Is it safe to sleep in the same room with a car battery?
With any larger battery with significant potential energy, exceeding the discharge rate, over charging, charging when at end of life, or physical abuse can lead to explosions, unexpected venting of acid, or overheating that can cause a fire. The battery should be in a properly vented, protective case that safeguards the terminals and there should be an appropriately sized fuse on one or both terminals of the battery where the load and charger connects.
If the battery is simply being stored (not charged or discharged) in the room and it is in a proper protective case, then it is perfectly safe.
If the battery is the type with removable caps, then care must be taken during charging due to the release of hydrogen gas during the charging process. Of course the acid in the battery is quite corrosive should the battery be tipped or if the case becomes damaged.
If the battery is an AGM (absorbtive glass mat) or gel cell type then there is no danger of off-gassing during normal operation. These styles of batteries will not leak if tipped - many are rated to work even when placed on their side or inverted.
Batteries also produce hydrogen and oxygen if overcharged, in just the right ratio for an explosion, especially with sparks that can also be present when connecting and disconnecting. These can build up inside the battery and rupture the case when they blow (see @Eugene Sh. comments about H2SO4).
With a sealed battery and a modern charger it may often not be a problem, but the possibility of danger exists.
Modern sealed batteries are generally not rated to withstand substantial pressure. If "gassing" occurs due to overcharging they will almost certainly "vent".
This raises both the Hydrogen gas and acid hazards mentioned by others.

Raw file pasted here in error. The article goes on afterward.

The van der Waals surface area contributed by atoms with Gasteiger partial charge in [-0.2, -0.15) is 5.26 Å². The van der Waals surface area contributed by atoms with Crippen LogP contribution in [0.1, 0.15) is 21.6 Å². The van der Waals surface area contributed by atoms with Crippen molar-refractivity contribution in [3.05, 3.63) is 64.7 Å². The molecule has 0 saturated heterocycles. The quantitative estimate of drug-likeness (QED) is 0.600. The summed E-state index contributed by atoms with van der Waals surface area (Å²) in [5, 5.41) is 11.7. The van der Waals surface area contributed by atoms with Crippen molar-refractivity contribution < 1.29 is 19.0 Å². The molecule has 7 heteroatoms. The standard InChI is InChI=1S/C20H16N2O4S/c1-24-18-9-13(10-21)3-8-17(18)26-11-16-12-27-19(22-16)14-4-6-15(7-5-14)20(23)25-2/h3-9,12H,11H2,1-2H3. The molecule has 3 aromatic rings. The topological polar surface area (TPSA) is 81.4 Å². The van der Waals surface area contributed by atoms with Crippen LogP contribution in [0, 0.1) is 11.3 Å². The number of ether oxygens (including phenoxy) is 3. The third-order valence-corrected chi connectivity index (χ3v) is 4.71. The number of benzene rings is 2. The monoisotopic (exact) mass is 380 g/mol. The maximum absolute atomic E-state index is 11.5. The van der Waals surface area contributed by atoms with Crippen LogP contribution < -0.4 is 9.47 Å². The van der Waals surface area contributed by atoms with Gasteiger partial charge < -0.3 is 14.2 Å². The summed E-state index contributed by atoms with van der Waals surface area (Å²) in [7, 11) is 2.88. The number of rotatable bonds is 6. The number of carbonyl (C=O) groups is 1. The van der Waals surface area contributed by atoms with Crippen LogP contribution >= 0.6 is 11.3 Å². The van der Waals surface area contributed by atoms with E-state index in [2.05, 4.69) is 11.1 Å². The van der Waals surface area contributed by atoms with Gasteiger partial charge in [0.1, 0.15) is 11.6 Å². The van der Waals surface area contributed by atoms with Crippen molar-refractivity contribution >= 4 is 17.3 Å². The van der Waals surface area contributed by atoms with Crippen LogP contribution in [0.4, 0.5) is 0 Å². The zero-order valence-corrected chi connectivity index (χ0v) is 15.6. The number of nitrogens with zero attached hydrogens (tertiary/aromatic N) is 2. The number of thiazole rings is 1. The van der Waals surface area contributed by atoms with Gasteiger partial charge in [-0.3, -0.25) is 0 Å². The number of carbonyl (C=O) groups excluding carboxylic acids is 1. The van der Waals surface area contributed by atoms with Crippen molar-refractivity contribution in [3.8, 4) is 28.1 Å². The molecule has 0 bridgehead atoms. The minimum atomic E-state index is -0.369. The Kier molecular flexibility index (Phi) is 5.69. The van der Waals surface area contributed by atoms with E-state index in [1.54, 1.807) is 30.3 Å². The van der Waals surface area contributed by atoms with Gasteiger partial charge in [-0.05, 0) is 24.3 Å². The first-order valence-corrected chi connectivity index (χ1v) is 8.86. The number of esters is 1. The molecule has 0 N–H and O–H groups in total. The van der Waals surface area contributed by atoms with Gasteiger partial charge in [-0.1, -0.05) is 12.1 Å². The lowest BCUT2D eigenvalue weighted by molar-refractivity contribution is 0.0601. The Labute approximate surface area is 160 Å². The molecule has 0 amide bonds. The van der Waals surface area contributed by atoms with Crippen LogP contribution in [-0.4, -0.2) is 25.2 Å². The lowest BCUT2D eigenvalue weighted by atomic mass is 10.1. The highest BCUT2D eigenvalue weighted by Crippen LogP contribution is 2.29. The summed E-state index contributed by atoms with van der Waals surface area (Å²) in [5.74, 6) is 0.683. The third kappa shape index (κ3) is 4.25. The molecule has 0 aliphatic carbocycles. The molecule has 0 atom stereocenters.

It happens! - ask me how I know:
I can confirm from painful & health affecting (long long ago) personal experience that sleeping in a room where a lead acid battery was charging caused severe inflammation of my mouth and throat - and probably to some extent my lung "input" area. This was extremely painful and took weeks to heal.
In my case the battery probably "gassed" badly during charging. This should not happen with a properly designed and correctly functioning charger. The result was that sulphuric acid was transferred from battery to air in a manner that allowed it to cause me harm. The room was about 3m x 3m and may have been relatively unventilated.
So, while it MAY not cause problems on many occasions, I can attest that the possibility definitely exists.
As Dmitry notes, you'd not expect sulphuric acid vapour alone to cause problems. But, by experience shows that it can. The mechanism by is uncertain. eg generated Hydrogen may have assisted vapourisation of liquid droplets in excess of the vapour pressure. Regardless of HOW it happens, it can.
If a charger is faulty and keeps charging when the battery is at full capacity - or if the battery has a shorted or heavily sulphated cell so that the overall battery will not reach full voltage, then charging can continue indefinitely. This will generate copious Hydrogen (as mentioned elsewhere).
The "used top be sealed" battery shown below exploded extremely violently under these circumstances due to internal Hydrogen gas buildup.
I saw this after the event but was not present at the time. I was told that the explosion was "very impressive".
Probably didn't look quite like this photo of me (really).
Hydrogen flames tend to be clear. Battery acid mixed with the Hydrogen could be expected to add some colouration.
This photo shows acetylene burning "oxygen rich".
DO NOT try this at home.